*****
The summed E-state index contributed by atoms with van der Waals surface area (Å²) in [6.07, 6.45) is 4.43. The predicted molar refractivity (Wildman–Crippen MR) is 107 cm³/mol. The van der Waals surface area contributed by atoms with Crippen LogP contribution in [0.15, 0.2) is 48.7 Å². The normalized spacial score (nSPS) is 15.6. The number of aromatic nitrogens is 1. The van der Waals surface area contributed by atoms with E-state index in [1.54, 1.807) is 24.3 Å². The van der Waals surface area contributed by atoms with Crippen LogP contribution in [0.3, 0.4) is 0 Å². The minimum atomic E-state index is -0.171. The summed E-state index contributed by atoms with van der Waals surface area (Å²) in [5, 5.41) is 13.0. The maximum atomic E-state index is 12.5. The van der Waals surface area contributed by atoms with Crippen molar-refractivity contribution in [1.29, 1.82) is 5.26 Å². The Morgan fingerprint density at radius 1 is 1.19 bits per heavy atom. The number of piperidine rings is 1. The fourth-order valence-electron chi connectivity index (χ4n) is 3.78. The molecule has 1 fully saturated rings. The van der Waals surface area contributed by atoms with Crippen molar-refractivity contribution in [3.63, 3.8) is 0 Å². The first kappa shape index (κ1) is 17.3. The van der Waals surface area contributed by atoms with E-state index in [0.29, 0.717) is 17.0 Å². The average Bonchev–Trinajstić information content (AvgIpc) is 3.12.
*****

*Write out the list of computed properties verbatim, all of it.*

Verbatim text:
The summed E-state index contributed by atoms with van der Waals surface area (Å²) in [6.07, 6.45) is 4.43. The predicted molar refractivity (Wildman–Crippen MR) is 107 cm³/mol. The van der Waals surface area contributed by atoms with Crippen LogP contribution in [0.15, 0.2) is 48.7 Å². The normalized spacial score (nSPS) is 15.6. The number of aromatic nitrogens is 1. The van der Waals surface area contributed by atoms with E-state index in [1.54, 1.807) is 24.3 Å². The van der Waals surface area contributed by atoms with Crippen LogP contribution in [0.3, 0.4) is 0 Å². The minimum atomic E-state index is -0.171. The summed E-state index contributed by atoms with van der Waals surface area (Å²) in [5, 5.41) is 13.0. The maximum atomic E-state index is 12.5. The van der Waals surface area contributed by atoms with Crippen molar-refractivity contribution in [1.29, 1.82) is 5.26 Å². The Morgan fingerprint density at radius 1 is 1.19 bits per heavy atom. The number of piperidine rings is 1. The fourth-order valence-electron chi connectivity index (χ4n) is 3.78. The molecule has 1 fully saturated rings. The van der Waals surface area contributed by atoms with Crippen molar-refractivity contribution in [3.63, 3.8) is 0 Å². The first kappa shape index (κ1) is 17.3. The van der Waals surface area contributed by atoms with E-state index in [0.29, 0.717) is 17.0 Å². The average Bonchev–Trinajstić information content (AvgIpc) is 3.12.